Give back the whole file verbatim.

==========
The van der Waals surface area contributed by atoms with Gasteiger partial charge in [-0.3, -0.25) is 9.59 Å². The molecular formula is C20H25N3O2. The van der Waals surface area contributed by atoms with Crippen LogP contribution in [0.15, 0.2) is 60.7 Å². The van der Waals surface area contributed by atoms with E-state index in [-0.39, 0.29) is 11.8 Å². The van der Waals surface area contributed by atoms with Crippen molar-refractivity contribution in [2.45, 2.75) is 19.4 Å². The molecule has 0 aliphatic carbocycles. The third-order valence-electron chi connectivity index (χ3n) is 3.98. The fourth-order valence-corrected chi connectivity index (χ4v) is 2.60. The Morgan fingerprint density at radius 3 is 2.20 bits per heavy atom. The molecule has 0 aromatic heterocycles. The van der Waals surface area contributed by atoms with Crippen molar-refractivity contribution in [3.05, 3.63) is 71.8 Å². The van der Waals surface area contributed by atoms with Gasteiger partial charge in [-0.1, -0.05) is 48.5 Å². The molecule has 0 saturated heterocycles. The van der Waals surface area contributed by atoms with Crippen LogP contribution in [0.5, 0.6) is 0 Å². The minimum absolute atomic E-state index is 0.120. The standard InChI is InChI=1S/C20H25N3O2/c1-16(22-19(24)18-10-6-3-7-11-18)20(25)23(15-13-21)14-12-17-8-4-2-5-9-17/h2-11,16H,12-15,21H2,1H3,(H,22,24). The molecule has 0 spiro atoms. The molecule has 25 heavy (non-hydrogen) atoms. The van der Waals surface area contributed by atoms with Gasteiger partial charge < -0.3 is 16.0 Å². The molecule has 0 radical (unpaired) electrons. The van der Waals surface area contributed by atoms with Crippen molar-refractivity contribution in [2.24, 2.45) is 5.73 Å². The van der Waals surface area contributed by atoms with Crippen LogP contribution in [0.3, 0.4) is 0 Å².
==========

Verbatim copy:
The van der Waals surface area contributed by atoms with Gasteiger partial charge in [-0.3, -0.25) is 9.59 Å². The molecular formula is C20H25N3O2. The van der Waals surface area contributed by atoms with Crippen LogP contribution in [0.15, 0.2) is 60.7 Å². The van der Waals surface area contributed by atoms with E-state index in [-0.39, 0.29) is 11.8 Å². The van der Waals surface area contributed by atoms with Crippen molar-refractivity contribution in [2.45, 2.75) is 19.4 Å². The molecule has 0 aliphatic carbocycles. The third-order valence-electron chi connectivity index (χ3n) is 3.98. The fourth-order valence-corrected chi connectivity index (χ4v) is 2.60. The Morgan fingerprint density at radius 3 is 2.20 bits per heavy atom. The molecule has 0 aromatic heterocycles. The van der Waals surface area contributed by atoms with Crippen molar-refractivity contribution in [3.05, 3.63) is 71.8 Å². The van der Waals surface area contributed by atoms with Gasteiger partial charge in [-0.1, -0.05) is 48.5 Å². The molecule has 0 saturated heterocycles. The van der Waals surface area contributed by atoms with Crippen LogP contribution in [0.5, 0.6) is 0 Å². The minimum absolute atomic E-state index is 0.120. The standard InChI is InChI=1S/C20H25N3O2/c1-16(22-19(24)18-10-6-3-7-11-18)20(25)23(15-13-21)14-12-17-8-4-2-5-9-17/h2-11,16H,12-15,21H2,1H3,(H,22,24). The molecule has 0 spiro atoms. The molecule has 25 heavy (non-hydrogen) atoms. The van der Waals surface area contributed by atoms with Gasteiger partial charge < -0.3 is 16.0 Å². The molecule has 0 radical (unpaired) electrons. The van der Waals surface area contributed by atoms with Crippen molar-refractivity contribution in [2.24, 2.45) is 5.73 Å². The van der Waals surface area contributed by atoms with Crippen LogP contribution in [0.3, 0.4) is 0 Å².